Epidemiology and risk factors of hypoglycaemia in type 1 DM

Hypoglycemia in type 1 diabetes is more or less unavoidably the consequence of the limitations of current insulin agents. The 'fire and forget' administration mode of exogenous insulin does not mimic endogenous insulin release as the latter may change rapidly in response to glucose levels. Some patients with type 1 diabetes are far more susceptible for hypoglycaemia than others, depending on factors such as the duration of diabetes. Thus, a newly diagnosed patient with some residual beta-cell function may not suffer from any hypoglycaemia.

Type 1 diabetes

Incidence of hypoglycaemia

Prospective studies have reported an average incidence of 2 episodes per patient per week. The distribution of episodes is much skewed, with some individuals reporting no events and others reporting multiple episodes per week. It is estimated that 85% of the type 1 diabetes patients have at least one episode per year. In unselected populations of people with type 1 diabetes, the estimated incidence of severe hypoglycaemia (usually defined as third party assistance) is ranging from 1.0 to > 3.0 episodes per patient per year.

Risk factors for mild hypoglycaemia

Hypoglycaemia is by definition the result of (relative) insulin excess and/or lack of glucose (availability). This may be due to missed meals, meals unexpectedly low in carbohydrates, exercise, miscalculated high insulin dose or hot weather (enhanced insulin uptake). However, conditions such as kidney failure and celiac disease should also be considered in this respect, because these lead to reduced clearance of insulin or reduced uptake of carbohydrates, respectively. Alcohol reduces the ability of the liver to form glucose (gluconeogenesis). Exercise may also increase the risk of hypoglycaemia, both during the activity itself and in the recovery period (up to 20 hours after exercise). It is believed that the duration of diabetes has little impact on the frequency of mild hypoglycaemia in patients with type 1 diabetes.

Risk factors for severe hypoglycaemia

There are several factors that increase the risk of severe hypoglycaemia in patients with type 1 diabetes:

  • strict glycaemic control, reflected by near normal glycated hemoglobin levels, is a risk factor severe hypoglycaemia. The Diabetes Control and Complications Trial DCCT) showed a quadratic relation beween HbA1c level and severe hypoglycaemia. The risk of severe hypoglycaemia increased with decreasing HbA1c levels. However, HbA1c is only one of the factors impacting on the risk of hypoglycaemia, along with many others (see below).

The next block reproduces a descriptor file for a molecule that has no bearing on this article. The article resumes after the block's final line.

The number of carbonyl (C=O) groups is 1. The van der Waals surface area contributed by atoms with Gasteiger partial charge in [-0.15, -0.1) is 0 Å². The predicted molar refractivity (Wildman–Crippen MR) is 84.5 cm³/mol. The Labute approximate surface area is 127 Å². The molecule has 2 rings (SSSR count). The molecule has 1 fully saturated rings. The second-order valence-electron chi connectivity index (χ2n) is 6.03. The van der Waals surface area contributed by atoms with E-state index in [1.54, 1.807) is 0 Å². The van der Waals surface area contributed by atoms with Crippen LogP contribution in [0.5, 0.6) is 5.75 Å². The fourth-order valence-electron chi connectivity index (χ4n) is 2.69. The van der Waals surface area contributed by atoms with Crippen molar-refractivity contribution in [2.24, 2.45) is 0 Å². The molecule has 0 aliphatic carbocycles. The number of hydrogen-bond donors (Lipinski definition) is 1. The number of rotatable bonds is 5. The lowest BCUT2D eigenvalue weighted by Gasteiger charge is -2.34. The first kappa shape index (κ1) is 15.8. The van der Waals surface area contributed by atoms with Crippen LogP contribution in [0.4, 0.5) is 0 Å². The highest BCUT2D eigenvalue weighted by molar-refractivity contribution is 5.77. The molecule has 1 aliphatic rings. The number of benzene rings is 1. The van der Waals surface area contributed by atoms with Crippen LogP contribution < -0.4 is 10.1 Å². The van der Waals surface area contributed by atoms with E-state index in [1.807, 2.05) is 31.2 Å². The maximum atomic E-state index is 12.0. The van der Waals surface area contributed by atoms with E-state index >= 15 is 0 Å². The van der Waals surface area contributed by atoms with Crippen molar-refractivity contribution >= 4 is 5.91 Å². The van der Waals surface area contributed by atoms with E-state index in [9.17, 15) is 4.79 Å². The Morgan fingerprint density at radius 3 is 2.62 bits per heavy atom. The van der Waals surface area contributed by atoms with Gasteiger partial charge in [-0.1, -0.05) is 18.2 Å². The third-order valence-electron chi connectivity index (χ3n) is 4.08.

• intensive insulin therapy may lead to an increased risk of severe hypoglycaemia, independent of HbA1c. The DCCT showed that patients with intensive insulin therapy had a higher risk of severe hypoglycaemia and this was not necessarily caused by lower HbA1c levels since patients in the control group had lower levels of hypoglycaemia even if they happened to have the same HbA1c.
  • a previous episode of hypoglycaemia
  • complete insulin deficiency (C-peptide negative). Residual beta-cell function has a protective effect, probably because the patient is not completely dependent on exogenous insulin and still partially able to modulate his/her own circulating insulin levels.
  • impaired awareness of hypoglycaemia
  • There is small effect for duration of diabetes. The observation that duration of diabetes has little impact on the risk of hypoglycaemia is probably due to the fact that very tight glycaemic control can be pursued or may be a reflection of the inability to accurately assess hypoglycaemic frequency.


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